Burial at Sea
As long as humans have been sailing the seas, they’ve been disposing bodies by dumping them in the ocean. The U.S. Navy provides a burial at sea option for current and former members of the armed forces. Until recently, sea burial was not a realistic option for civilians, in spite of the fact that almost 40 percent of the U.S. population lives in coastal counties.
Captain Brad White, owner of New England Burials at Sea, is changing that.
“In 2009, there were only two sea burials done in the country that were reported to the EPA,” said White. “We now do an average of two to three per month.”
White’s company, which is now in its 11th year and has expanded to both coasts, provides full-body burial at sea services for around $10,000.
Burial at sea has become popular –700 clients are on a list for the service — because people have both a love of the ocean and a growing awareness of the environmental cost of burial, White said.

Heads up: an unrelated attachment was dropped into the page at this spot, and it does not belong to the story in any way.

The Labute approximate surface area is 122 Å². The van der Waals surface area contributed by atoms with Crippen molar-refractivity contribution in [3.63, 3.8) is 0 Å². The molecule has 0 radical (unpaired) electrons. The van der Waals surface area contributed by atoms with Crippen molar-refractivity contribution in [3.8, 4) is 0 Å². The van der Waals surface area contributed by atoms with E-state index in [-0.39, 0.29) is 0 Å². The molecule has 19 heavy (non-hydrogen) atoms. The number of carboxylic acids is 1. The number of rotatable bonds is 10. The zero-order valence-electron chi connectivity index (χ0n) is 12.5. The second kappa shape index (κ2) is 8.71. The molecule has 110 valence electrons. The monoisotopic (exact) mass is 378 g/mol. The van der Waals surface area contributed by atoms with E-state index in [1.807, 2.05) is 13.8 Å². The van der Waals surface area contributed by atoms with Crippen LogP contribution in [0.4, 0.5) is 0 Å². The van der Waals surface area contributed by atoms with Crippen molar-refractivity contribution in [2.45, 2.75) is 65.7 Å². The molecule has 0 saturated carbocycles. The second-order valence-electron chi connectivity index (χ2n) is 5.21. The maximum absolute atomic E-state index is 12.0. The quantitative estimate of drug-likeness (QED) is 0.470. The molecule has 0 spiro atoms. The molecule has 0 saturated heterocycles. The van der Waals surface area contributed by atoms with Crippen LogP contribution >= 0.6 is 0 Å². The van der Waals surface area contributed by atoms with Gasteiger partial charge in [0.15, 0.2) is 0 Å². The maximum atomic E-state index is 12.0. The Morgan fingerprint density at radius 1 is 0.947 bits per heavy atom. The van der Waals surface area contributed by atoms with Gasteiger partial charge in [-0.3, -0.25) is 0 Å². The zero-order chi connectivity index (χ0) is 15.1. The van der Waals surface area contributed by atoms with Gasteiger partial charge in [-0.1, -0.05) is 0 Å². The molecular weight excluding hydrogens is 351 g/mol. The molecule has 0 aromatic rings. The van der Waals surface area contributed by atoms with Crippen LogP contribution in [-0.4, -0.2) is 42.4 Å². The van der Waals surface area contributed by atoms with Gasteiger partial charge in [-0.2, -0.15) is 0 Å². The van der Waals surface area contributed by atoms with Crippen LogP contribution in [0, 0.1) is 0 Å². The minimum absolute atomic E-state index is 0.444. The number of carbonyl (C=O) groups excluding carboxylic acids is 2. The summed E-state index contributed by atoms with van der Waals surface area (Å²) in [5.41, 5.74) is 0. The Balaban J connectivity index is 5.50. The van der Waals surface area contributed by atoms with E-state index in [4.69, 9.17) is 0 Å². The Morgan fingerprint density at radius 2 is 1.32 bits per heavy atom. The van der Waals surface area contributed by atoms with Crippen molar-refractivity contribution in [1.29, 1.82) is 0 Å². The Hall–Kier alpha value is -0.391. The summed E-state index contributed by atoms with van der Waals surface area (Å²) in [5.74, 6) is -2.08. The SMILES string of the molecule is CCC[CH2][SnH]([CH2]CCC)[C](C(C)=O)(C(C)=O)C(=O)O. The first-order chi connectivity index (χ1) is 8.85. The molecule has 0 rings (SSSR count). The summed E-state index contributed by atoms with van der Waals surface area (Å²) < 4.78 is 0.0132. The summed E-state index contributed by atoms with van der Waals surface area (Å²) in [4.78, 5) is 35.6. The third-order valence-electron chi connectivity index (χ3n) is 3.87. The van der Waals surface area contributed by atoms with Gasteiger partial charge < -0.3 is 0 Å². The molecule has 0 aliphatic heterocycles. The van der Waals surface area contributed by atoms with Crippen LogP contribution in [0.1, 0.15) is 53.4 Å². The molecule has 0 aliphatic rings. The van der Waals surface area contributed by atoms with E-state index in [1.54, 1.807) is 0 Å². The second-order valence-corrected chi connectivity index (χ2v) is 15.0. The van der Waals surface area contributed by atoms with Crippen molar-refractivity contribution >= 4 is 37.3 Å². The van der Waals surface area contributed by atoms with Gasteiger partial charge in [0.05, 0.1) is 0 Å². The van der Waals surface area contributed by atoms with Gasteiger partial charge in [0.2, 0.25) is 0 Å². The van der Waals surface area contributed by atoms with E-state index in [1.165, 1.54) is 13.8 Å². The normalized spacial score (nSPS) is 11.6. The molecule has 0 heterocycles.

The company uses biodegradable burial shrouds that White designed (they cost $1,750). They are made of cotton and weighed down by 165 pounds of traditional cannonballs. The shrouds dissolve in three to six months, according to White. The bodies the company buries are not typically embalmed.
For New York clients, the company offers full-body burial services out of either Freeport, Captree or Montauk. To reach the EPA-required depths of 600 feet from those ports, the company’s boats must travel 95 miles into the Atlantic.
There are also practical advantages to burial at sea. There are no headstones or grave plots to buy.
“People don’t really visit graveyards anymore,” White said. “This way every time they look at the sea they can think of their loved ones.” — Josh Keefe